Over on SB Nation, Bill Connelly brought up an interesting point the other day: Has Florida State underachieved this year? It’s a fair question when looking at the overall weakness of the ACC, coupled with the talent FSU possesses on both sides of the ball and their continual refusal to dominate weaker in-conference opponents. The bigger issue here, however, is in the question itself. How do we define “underachievement” in college football? The best measure would likely be the polls, despite obvious flaws. How does a team annually stack up against its expectations that are set by preseason polling? And better, if we want to get a significant sample size, how does a team stack up to expectations over the span of a decade (2003-2012)?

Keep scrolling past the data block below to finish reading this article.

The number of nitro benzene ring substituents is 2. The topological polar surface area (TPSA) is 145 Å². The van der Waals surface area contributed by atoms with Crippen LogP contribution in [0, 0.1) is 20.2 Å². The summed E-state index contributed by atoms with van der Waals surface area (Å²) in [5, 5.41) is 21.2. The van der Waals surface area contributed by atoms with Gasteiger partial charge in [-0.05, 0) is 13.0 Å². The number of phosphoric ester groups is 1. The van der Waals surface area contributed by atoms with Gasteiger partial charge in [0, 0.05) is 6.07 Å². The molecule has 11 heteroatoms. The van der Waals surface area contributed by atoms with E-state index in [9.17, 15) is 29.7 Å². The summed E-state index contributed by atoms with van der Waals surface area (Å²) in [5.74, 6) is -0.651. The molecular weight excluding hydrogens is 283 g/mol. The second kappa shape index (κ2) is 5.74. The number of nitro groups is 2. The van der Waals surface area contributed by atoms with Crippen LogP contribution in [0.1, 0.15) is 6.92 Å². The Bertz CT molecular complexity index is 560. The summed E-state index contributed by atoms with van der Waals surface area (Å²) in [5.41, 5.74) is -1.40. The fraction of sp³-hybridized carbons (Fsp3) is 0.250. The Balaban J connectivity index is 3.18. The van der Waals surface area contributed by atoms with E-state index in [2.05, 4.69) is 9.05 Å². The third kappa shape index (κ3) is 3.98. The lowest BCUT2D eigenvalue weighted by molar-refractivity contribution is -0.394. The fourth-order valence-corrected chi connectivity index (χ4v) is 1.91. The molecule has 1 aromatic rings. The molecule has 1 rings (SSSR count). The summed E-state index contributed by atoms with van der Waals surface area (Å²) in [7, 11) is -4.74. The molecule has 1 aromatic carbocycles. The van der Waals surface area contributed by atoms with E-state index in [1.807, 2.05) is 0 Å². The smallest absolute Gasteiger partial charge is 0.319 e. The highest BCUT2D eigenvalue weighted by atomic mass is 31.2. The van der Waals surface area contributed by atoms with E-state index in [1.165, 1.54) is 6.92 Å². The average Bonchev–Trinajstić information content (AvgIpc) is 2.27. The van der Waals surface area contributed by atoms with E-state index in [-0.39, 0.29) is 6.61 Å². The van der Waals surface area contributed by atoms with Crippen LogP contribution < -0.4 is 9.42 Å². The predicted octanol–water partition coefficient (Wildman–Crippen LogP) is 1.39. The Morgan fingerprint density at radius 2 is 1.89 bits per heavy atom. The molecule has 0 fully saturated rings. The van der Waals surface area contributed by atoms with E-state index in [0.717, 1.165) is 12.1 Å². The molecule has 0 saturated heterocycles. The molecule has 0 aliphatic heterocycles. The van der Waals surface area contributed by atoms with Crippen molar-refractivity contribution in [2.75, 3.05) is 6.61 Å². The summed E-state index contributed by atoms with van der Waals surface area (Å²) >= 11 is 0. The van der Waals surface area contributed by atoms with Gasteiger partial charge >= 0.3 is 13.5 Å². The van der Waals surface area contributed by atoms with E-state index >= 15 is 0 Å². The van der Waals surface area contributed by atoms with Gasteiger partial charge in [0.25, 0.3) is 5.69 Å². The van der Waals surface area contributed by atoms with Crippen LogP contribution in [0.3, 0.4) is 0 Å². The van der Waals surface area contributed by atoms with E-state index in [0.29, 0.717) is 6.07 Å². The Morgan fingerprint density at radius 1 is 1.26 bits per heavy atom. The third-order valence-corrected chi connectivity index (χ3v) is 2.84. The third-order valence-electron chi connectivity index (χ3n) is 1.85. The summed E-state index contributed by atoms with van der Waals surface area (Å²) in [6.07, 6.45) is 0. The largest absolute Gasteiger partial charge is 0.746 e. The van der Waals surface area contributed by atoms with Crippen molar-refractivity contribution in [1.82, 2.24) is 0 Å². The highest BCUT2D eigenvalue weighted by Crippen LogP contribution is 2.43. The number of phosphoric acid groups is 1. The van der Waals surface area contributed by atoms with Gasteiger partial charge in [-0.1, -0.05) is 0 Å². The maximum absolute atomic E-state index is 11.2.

We decided to take on that question, by digging through the last 10 years of the ESPN/USA Today Coach’s Poll. For each season, we took a look at every team’s preseason and postseason rankings (except for 2012, where the most recent rankings are used), and measure the distance between expectation and reality. To get even more data, we also included teams that “also received votes” and listed them in order, as if the polls continued past 25. If a team appeared in the preseason poll (let’s say there were 50 teams altogether), and not the postseason poll, that team’s postseason rank would be 51 — one past the total number of teams. This is repeated for each additional team in that situation so we can get the differentials, even for teams that fail to be included in both polls. Lastly, we averaged the differentials for each team based on however many years they appeared in the polls, and that gets you a picture of just how “overrated” or underrated these teams may be. In general, if it’s within five full spots or so on the poll, a team can be considered “accurately” ranked.
We’ll start with the “underrated” teams, before the yelling starts later on for the “overrated” ones: